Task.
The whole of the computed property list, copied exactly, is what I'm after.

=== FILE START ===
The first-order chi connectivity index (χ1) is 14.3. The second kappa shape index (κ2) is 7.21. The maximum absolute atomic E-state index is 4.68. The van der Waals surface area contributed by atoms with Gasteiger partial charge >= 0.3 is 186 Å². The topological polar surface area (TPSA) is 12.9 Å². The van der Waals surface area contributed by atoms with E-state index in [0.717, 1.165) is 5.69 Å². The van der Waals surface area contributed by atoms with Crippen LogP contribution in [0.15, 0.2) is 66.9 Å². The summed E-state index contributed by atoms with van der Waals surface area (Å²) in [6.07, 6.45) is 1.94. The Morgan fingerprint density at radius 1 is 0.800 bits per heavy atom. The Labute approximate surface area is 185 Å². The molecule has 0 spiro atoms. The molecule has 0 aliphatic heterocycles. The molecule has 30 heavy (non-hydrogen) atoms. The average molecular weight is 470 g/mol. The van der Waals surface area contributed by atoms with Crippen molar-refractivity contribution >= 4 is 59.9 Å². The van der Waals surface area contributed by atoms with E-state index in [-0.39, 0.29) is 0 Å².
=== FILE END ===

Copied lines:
The first-order chi connectivity index (χ1) is 14.3. The second kappa shape index (κ2) is 7.21. The maximum absolute atomic E-state index is 4.68. The van der Waals surface area contributed by atoms with Gasteiger partial charge >= 0.3 is 186 Å². The topological polar surface area (TPSA) is 12.9 Å². The van der Waals surface area contributed by atoms with E-state index in [0.717, 1.165) is 5.69 Å². The van der Waals surface area contributed by atoms with Crippen LogP contribution in [0.15, 0.2) is 66.9 Å². The summed E-state index contributed by atoms with van der Waals surface area (Å²) in [6.07, 6.45) is 1.94. The Morgan fingerprint density at radius 1 is 0.800 bits per heavy atom. The Labute approximate surface area is 185 Å². The molecule has 0 spiro atoms. The molecule has 0 aliphatic heterocycles. The molecule has 30 heavy (non-hydrogen) atoms. The average molecular weight is 470 g/mol. The van der Waals surface area contributed by atoms with Crippen molar-refractivity contribution >= 4 is 59.9 Å². The van der Waals surface area contributed by atoms with E-state index in [-0.39, 0.29) is 0 Å².